Monday, 23 November 2009

Queer Thanksgiving

When I was on the board of the BGLTSA, we invented this holiday called Queer Thanksgiving which is basically like a traditional Thanksgiving except that it's a potluck and everybody brings foods they think are awesome instead of bringing food that conventionally invokes the end of November. (Past highlights have included kugel, fried plantains, and whole chickens.) For no apparent reason, I became obsessed with the idea of breaking in the apartment with our own Queer Thanksgiving this year.

And we did! I invited a bunch of my friends, and then Brady was coming home on Saturday and realized that a pair of twins that he went to college with just moved into the apartment below us in our seven-unit building. And he invited them, and I was like, good, because this is Queer Thanksgiving, and nothing says Queer Thanksgiving like an unexpected set of twins. (Preferably as guests, but a guest going into labor and suddenly and dramatically giving birth would be appropriate for the occasion as well.)

It was four hours of awesomeness with some of my favorite people ever, and a spread that was so shockingly good that I think I actually distended my belly. Because the foods are so unpredictable, the anchor for Queer Thanksgiving has traditionally been vegetarian chili, and I made a vegan chili recipe that is a) about the easiest recipe ever, and b) so good that even Brady said he liked it after vowing to hate it because it was vegan. David mixed a bag of blue corn tortilla chips with whole wheat tortilla chips that we made ourselves using such tools as "Pam" and "a microwave," and there were Queer as Yolk deviled eggs, a crazy delicious sweet potato and swiss chard gratin, pumpkin bread, a festive salad, hummus and brie and homemade guacamole, sweet potatoes and marshmallows, canned cranberries, a cornbread recipe that Mischa makes but Emma brought to Thanksgiving, fruit cups, and enough red wine to anesthetize a whale.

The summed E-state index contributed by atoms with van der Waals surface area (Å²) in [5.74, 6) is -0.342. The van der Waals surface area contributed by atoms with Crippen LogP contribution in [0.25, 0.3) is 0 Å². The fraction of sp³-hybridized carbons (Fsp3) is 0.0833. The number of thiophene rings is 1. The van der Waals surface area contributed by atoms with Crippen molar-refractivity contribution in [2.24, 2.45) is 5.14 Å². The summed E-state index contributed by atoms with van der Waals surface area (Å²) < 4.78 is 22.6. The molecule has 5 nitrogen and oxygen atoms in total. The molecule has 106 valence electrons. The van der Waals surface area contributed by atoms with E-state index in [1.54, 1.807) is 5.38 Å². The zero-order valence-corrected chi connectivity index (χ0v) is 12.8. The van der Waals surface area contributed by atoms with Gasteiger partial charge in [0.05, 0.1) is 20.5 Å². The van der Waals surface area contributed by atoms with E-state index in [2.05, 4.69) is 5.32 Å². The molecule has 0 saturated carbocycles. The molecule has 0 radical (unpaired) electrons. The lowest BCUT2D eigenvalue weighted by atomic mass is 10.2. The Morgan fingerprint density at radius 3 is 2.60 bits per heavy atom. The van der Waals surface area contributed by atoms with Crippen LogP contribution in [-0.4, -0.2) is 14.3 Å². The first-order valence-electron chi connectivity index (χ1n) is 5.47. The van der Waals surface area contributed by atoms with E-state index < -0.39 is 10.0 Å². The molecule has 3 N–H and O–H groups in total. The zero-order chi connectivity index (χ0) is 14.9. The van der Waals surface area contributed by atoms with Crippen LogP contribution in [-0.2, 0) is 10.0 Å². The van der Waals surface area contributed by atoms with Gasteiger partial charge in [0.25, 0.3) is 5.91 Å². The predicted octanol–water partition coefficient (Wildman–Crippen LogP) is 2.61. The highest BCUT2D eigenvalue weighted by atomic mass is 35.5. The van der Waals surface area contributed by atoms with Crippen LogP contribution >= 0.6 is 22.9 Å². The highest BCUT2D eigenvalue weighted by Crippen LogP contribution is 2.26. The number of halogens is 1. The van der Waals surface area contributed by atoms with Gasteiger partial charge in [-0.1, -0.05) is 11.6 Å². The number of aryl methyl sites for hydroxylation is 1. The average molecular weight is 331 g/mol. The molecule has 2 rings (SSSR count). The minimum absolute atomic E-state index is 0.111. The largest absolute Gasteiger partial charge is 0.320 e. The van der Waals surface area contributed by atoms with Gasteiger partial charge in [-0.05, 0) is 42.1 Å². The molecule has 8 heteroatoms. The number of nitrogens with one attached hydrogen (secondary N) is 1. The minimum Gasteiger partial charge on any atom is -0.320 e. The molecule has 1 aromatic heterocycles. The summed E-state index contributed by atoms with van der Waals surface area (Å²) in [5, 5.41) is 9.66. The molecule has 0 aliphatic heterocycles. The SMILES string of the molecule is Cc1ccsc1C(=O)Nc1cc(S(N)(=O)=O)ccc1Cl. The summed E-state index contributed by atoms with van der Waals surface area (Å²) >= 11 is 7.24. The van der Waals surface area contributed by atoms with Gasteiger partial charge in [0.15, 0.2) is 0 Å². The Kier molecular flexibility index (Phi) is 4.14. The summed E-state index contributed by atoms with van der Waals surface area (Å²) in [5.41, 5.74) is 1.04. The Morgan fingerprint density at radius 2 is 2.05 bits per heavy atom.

I think everyone had a blast. At some point, I tried to explain how I knew everyone and how a bunch of the guests knew each other, but it became too hard to do without a chalkboard and I gave up. Which was good, because then the twins arrived and it turned out that they were friends with the older sister of one of my guests, who I only knew because she's friends with my brother's best friend from Macalester (who was also there, and who I lived with in early September) and four years ago when I was living in New York, we saw Dar Williams and got pancakes together. This is how lifelong bonds are forged.

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